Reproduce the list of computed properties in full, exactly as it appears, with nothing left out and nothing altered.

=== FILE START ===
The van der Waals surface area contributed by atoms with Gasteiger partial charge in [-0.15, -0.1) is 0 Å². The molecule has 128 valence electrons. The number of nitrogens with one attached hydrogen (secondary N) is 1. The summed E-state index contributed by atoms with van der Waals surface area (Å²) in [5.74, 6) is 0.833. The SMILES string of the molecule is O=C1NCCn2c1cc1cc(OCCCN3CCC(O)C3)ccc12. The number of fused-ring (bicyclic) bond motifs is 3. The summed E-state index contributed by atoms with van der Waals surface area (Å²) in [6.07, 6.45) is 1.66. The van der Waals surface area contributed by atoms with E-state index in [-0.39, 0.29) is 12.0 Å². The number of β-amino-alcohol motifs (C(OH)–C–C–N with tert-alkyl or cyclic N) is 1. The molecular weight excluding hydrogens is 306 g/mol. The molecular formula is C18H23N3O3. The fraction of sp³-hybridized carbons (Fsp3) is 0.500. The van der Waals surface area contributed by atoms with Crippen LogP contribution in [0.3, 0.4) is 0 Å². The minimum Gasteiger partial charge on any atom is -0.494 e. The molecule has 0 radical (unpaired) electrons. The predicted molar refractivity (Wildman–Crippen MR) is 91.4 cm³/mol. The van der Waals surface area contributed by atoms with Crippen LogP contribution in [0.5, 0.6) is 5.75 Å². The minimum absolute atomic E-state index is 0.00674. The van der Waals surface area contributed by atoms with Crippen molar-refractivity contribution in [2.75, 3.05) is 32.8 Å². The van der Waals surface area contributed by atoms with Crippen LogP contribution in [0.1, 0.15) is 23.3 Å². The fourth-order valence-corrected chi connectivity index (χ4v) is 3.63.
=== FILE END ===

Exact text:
The van der Waals surface area contributed by atoms with Gasteiger partial charge in [-0.15, -0.1) is 0 Å². The molecule has 128 valence electrons. The number of nitrogens with one attached hydrogen (secondary N) is 1. The summed E-state index contributed by atoms with van der Waals surface area (Å²) in [5.74, 6) is 0.833. The SMILES string of the molecule is O=C1NCCn2c1cc1cc(OCCCN3CCC(O)C3)ccc12. The number of fused-ring (bicyclic) bond motifs is 3. The summed E-state index contributed by atoms with van der Waals surface area (Å²) in [6.07, 6.45) is 1.66. The van der Waals surface area contributed by atoms with E-state index in [-0.39, 0.29) is 12.0 Å². The number of β-amino-alcohol motifs (C(OH)–C–C–N with tert-alkyl or cyclic N) is 1. The molecular weight excluding hydrogens is 306 g/mol. The molecular formula is C18H23N3O3. The fraction of sp³-hybridized carbons (Fsp3) is 0.500. The van der Waals surface area contributed by atoms with Crippen LogP contribution in [0.3, 0.4) is 0 Å². The minimum Gasteiger partial charge on any atom is -0.494 e. The molecule has 0 radical (unpaired) electrons. The predicted molar refractivity (Wildman–Crippen MR) is 91.4 cm³/mol. The van der Waals surface area contributed by atoms with Crippen LogP contribution in [0.5, 0.6) is 5.75 Å². The minimum absolute atomic E-state index is 0.00674. The van der Waals surface area contributed by atoms with Crippen molar-refractivity contribution in [2.75, 3.05) is 32.8 Å². The van der Waals surface area contributed by atoms with Crippen LogP contribution in [0.1, 0.15) is 23.3 Å². The fourth-order valence-corrected chi connectivity index (χ4v) is 3.63.